The primary duty of a central bank is not to make a profit. It is possible to analyze and understand its motivations and its actions in terms of policy objectives that do not reflect the economic interests of its immediate owners. On the other hand, commercial banks are primarily in business to make a profit, and it should be possible to explain their actions in terms of their profit-enhancing effects. As I follow Nick’s argument, I will try to point where I think Nick fails to keep this distinction in mind. Back to Nick:

Money, the medium of exchange, is not like other goods, because if there are n goods plus one money, there are n markets in which money is traded, and n different excess supplies of money. Money might be in excess supply in the apple market, and in excess demand in the banana market.

If there are two monies, and n other goods, there are n markets in which money is traded against goods, plus one market in which the two monies are traded for each other. If beta money is convertible into alpha money, there can never be an excess supply of beta money in the one market where beta money is traded for alpha money. But there can be an excess supply of both beta and alpha money in each or all of the other n markets.

Sorry, I don’t understand this at all. First of all, to be sure, there can be n different excess demands for money; some will be positive, some negative. But it is entirely possible that the sum of those n different excess demands is zero. Second, even if we assume that the n money excess demands don’t sum to zero, there is still another market, the (n+1)st market in which the public exchanges assets that provide money-backing services with the banking system. If there is an excess demand for money, the public can provide the banks with additional assets (IOUs) in exchange for money, and if there is an excess supply of money the public can exchange their excess holding of money with the banks in return for assets providing money-backing services. The process is equilibrated by adjustments in the spreads between interests on loans and deposits governing the profitability of the banks loans and deposits. This is what I meant in the first paragraph when I said that I agree that it is possible for there to an excess demand for or supply of beta money. But the existence of that excess demand or excess supply can be equilibrated via the equilibration of market for beta money and the market for assets (IOUs) providing money-backing services. If there is a market process equilibrating the quantity of beta money, the adjustment can take place independently of the n markets for real goods and services that Nick is concerned with. On the other hand, if there is an excess demand for or supply of alpha money, it is not so clear that there are any market forces that cause that excess demand or supply to be equilibrated without impinging on the n real markets for goods and services.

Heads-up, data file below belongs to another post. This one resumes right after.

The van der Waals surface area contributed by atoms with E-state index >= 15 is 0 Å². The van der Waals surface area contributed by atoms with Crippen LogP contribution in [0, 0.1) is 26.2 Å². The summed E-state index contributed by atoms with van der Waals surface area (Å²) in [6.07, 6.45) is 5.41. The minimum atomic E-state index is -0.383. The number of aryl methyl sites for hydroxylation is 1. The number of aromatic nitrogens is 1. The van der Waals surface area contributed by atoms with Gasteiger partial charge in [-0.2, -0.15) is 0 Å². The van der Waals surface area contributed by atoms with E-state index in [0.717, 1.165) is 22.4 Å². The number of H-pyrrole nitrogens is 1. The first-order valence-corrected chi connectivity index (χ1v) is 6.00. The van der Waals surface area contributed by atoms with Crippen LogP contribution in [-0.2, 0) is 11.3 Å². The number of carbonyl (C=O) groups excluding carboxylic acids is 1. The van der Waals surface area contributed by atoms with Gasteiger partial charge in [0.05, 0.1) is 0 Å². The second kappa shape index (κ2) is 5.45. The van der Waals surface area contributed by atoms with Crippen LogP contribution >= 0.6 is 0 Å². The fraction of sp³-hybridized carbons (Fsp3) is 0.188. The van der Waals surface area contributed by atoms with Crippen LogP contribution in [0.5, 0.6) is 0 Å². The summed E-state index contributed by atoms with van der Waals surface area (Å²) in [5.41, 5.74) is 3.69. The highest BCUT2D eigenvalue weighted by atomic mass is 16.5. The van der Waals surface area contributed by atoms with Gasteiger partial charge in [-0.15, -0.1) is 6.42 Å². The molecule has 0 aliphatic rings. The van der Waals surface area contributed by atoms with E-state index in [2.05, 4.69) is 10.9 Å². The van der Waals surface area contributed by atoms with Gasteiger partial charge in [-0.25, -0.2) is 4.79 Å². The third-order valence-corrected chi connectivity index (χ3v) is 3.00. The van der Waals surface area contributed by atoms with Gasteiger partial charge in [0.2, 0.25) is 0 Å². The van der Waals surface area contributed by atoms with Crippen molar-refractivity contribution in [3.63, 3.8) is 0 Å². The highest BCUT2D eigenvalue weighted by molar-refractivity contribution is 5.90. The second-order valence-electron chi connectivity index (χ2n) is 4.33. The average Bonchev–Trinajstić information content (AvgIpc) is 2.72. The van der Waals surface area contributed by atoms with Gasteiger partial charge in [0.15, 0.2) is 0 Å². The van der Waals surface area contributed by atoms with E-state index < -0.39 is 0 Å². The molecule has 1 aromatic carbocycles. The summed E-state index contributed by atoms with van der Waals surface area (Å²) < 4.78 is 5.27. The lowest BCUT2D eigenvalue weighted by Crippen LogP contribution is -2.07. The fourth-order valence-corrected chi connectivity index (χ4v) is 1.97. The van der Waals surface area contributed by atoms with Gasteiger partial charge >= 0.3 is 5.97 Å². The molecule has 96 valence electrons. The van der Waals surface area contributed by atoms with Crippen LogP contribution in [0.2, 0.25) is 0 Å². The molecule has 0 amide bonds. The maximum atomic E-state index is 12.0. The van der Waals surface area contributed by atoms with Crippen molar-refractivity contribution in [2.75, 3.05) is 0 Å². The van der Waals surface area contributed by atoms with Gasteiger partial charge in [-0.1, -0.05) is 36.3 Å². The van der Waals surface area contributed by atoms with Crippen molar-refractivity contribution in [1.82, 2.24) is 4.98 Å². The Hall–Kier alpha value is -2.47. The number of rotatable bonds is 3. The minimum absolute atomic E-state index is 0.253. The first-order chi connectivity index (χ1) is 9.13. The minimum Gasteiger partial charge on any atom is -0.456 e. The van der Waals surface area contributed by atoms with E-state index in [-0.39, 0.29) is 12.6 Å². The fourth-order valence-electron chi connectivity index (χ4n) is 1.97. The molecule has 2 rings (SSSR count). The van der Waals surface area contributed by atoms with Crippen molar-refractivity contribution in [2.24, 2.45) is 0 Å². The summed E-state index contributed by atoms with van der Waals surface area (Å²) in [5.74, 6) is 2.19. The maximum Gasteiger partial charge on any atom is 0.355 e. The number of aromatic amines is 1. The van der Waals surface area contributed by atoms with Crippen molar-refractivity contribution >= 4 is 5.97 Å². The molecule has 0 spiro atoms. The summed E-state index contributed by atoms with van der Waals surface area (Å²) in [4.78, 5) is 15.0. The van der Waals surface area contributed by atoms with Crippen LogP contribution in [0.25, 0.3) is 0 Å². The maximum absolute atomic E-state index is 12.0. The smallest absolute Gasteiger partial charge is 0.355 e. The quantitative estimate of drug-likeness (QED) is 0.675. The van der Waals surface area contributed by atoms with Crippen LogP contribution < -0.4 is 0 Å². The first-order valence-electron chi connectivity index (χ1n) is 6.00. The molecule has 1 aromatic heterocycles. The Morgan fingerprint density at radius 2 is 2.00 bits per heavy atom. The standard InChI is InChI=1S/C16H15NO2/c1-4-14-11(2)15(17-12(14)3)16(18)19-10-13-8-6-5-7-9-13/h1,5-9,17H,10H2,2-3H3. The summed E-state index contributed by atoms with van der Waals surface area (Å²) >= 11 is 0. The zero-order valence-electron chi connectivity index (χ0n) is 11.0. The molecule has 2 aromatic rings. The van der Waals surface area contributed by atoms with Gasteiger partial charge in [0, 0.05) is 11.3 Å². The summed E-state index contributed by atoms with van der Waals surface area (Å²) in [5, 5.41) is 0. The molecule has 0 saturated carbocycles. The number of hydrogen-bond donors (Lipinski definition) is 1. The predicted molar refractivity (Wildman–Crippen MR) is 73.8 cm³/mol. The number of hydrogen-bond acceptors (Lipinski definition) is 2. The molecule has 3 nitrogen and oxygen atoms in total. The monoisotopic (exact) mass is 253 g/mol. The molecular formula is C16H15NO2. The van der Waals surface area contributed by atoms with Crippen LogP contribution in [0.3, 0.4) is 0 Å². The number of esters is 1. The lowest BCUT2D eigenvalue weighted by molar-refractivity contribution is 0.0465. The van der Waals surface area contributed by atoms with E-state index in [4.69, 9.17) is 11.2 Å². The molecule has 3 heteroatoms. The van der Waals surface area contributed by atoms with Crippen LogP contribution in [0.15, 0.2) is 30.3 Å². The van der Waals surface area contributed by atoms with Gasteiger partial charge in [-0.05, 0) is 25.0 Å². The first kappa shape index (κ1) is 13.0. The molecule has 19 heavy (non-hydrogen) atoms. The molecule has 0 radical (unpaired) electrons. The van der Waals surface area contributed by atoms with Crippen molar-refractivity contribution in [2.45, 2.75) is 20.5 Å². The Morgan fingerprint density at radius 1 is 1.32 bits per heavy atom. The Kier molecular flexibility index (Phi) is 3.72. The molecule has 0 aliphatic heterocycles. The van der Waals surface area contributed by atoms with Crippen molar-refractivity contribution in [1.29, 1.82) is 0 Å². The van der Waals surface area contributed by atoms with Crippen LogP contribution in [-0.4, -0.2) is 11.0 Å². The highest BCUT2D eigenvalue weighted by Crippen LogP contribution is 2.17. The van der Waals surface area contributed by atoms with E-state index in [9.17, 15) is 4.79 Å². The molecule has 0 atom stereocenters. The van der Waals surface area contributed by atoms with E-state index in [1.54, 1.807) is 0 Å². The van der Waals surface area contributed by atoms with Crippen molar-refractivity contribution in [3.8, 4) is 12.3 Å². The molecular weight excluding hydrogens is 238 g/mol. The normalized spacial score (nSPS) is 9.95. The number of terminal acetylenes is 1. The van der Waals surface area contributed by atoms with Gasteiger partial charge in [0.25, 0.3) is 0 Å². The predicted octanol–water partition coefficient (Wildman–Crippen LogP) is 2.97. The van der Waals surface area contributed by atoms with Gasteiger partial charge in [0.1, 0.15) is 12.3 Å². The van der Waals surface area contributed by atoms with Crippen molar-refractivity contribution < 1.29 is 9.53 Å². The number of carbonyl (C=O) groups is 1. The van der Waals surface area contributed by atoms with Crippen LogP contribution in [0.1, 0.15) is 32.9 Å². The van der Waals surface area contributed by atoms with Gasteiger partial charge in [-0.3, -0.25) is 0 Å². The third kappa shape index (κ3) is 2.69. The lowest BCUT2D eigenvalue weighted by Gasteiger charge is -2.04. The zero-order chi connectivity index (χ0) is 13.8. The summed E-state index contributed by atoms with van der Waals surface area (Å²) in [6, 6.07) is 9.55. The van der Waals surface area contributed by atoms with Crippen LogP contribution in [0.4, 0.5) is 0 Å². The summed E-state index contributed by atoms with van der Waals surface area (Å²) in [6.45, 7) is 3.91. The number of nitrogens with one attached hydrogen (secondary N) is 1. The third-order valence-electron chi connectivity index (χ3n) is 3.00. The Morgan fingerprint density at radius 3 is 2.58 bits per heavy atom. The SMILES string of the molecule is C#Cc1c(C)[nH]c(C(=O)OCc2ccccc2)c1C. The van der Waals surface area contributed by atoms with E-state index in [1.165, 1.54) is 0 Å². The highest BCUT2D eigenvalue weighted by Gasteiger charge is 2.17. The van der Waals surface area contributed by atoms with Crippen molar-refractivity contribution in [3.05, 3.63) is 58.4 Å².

Nick goes on to pose the following question:

Start in equilibrium, where the existing stocks of both alpha and beta money are willingly held. Hold constant the stock of alpha money. Now suppose the issuers of beta money create more beta money. Could this cause an excess supply of money and an increase in the price level?

That’s a great question. Just the question that I would ask. Here’s how Nick looks at it:

If alpha and beta money were perfect substitutes for each other, people would be indifferent about the proportions of alpha to beta monies they held. The desired share or ratio of alpha/beta money would be indeterminate, but the desired total of alpha+beta money would still be well-defined. If beta banks issued more beta money, holding constant the stock of alpha money, the total stock of money would be higher than desired, and there would be an excess supply of both monies against all other goods. But no individual would choose to go to the beta bank to convert his beta money into alpha money, because, by assumption, he doesn’t care about the share of alpha/beta money he holds. The Law of Reflux will not work to eliminate the excess supply of alpha+beta money against all other goods.

The assumption of perfect substitutability doesn’t seem right, as Nick himself indicates, inasmuch as people don’t seem to be indifferent between holding currency (alpha money) and holding deposits (beta money). And Nick focuses mainly on the imperfect-substitutes case. But, aside from that point, I have another problem with Nick’s discussion of perfect substitutes, which is that he seems to be conflate the assumption that alpha and beta moneys are perfect substitutes with the assumption that they are indistinguishable. I may be indifferent between holding currency and deposits, but if I have more deposits than I would like to hold, and I can tell the difference between a unit of currency and a deposit and there is a direct mechanism whereby I can reduce my holdings of deposits – by exchanging the deposit at the bank for another asset – it would seem that there is a mechanism whereby the excess supply of deposits can be eliminated without any change in overall spending. Now let’s look at Nick’s discussion of the more relevant case in which currency and deposits are imperfect substitutes.

Now suppose that alpha and beta money are close but imperfect substitutes. If beta banks want to prevent the Law of Reflux from reducing the stock of beta money, they would need to make beta money slightly more attractive to hold relative to alpha money. Suppose they do that, by paying slightly higher interest on beta money. This ensures that the desired share of alpha/beta money equals the actual share. No individual wants to reduce his share of beta/alpha money. But there will be an excess supply of both alpha and beta monies against all other goods. If apples and pears are substitutes, an increased supply of pears reduces the demand for apples.